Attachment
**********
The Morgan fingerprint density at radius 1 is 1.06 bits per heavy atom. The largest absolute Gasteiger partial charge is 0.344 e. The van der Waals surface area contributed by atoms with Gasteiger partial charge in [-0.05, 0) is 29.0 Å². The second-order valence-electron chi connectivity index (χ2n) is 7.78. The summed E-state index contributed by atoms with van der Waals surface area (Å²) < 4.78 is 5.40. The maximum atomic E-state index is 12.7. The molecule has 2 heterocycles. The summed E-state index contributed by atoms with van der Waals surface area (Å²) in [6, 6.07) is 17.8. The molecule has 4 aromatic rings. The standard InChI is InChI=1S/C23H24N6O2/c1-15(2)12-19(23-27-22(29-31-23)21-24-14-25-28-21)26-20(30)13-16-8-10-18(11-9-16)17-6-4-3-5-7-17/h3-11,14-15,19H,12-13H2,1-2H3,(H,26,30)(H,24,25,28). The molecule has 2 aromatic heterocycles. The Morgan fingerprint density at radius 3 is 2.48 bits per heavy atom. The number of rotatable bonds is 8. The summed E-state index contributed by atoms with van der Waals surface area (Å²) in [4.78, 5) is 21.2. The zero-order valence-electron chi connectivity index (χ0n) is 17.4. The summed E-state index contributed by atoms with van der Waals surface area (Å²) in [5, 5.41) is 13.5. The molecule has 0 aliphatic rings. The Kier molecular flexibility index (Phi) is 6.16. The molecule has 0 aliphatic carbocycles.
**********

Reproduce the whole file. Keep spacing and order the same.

The Morgan fingerprint density at radius 1 is 1.06 bits per heavy atom. The largest absolute Gasteiger partial charge is 0.344 e. The van der Waals surface area contributed by atoms with Gasteiger partial charge in [-0.05, 0) is 29.0 Å². The second-order valence-electron chi connectivity index (χ2n) is 7.78. The summed E-state index contributed by atoms with van der Waals surface area (Å²) < 4.78 is 5.40. The maximum atomic E-state index is 12.7. The molecule has 2 heterocycles. The summed E-state index contributed by atoms with van der Waals surface area (Å²) in [6, 6.07) is 17.8. The molecule has 4 aromatic rings. The standard InChI is InChI=1S/C23H24N6O2/c1-15(2)12-19(23-27-22(29-31-23)21-24-14-25-28-21)26-20(30)13-16-8-10-18(11-9-16)17-6-4-3-5-7-17/h3-11,14-15,19H,12-13H2,1-2H3,(H,26,30)(H,24,25,28). The molecule has 2 aromatic heterocycles. The Morgan fingerprint density at radius 3 is 2.48 bits per heavy atom. The number of rotatable bonds is 8. The summed E-state index contributed by atoms with van der Waals surface area (Å²) in [4.78, 5) is 21.2. The zero-order valence-electron chi connectivity index (χ0n) is 17.4. The summed E-state index contributed by atoms with van der Waals surface area (Å²) in [5, 5.41) is 13.5. The molecule has 0 aliphatic rings. The Kier molecular flexibility index (Phi) is 6.16. The molecule has 0 aliphatic carbocycles.